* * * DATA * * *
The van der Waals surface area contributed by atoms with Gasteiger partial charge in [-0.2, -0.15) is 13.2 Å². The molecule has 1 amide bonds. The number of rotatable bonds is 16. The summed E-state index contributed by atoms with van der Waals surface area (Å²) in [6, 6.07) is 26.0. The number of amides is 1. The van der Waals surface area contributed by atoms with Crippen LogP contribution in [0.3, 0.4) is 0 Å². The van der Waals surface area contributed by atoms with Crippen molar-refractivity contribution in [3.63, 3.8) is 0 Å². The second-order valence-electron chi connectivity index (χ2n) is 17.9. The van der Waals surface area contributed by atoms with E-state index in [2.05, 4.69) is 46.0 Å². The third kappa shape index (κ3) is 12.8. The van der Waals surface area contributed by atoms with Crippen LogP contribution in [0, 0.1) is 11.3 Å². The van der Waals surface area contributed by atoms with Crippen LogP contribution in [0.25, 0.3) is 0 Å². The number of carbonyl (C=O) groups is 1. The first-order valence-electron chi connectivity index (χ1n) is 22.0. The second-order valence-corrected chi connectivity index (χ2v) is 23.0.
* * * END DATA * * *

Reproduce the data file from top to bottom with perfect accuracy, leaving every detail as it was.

The van der Waals surface area contributed by atoms with Gasteiger partial charge in [-0.2, -0.15) is 13.2 Å². The molecule has 1 amide bonds. The number of rotatable bonds is 16. The summed E-state index contributed by atoms with van der Waals surface area (Å²) in [6, 6.07) is 26.0. The number of amides is 1. The van der Waals surface area contributed by atoms with Crippen LogP contribution in [0.3, 0.4) is 0 Å². The van der Waals surface area contributed by atoms with Crippen molar-refractivity contribution in [3.63, 3.8) is 0 Å². The second-order valence-electron chi connectivity index (χ2n) is 17.9. The van der Waals surface area contributed by atoms with E-state index in [2.05, 4.69) is 46.0 Å². The third kappa shape index (κ3) is 12.8. The van der Waals surface area contributed by atoms with Crippen LogP contribution in [0, 0.1) is 11.3 Å². The van der Waals surface area contributed by atoms with Crippen LogP contribution in [0.25, 0.3) is 0 Å². The number of carbonyl (C=O) groups is 1. The first-order valence-electron chi connectivity index (χ1n) is 22.0. The second-order valence-corrected chi connectivity index (χ2v) is 23.0.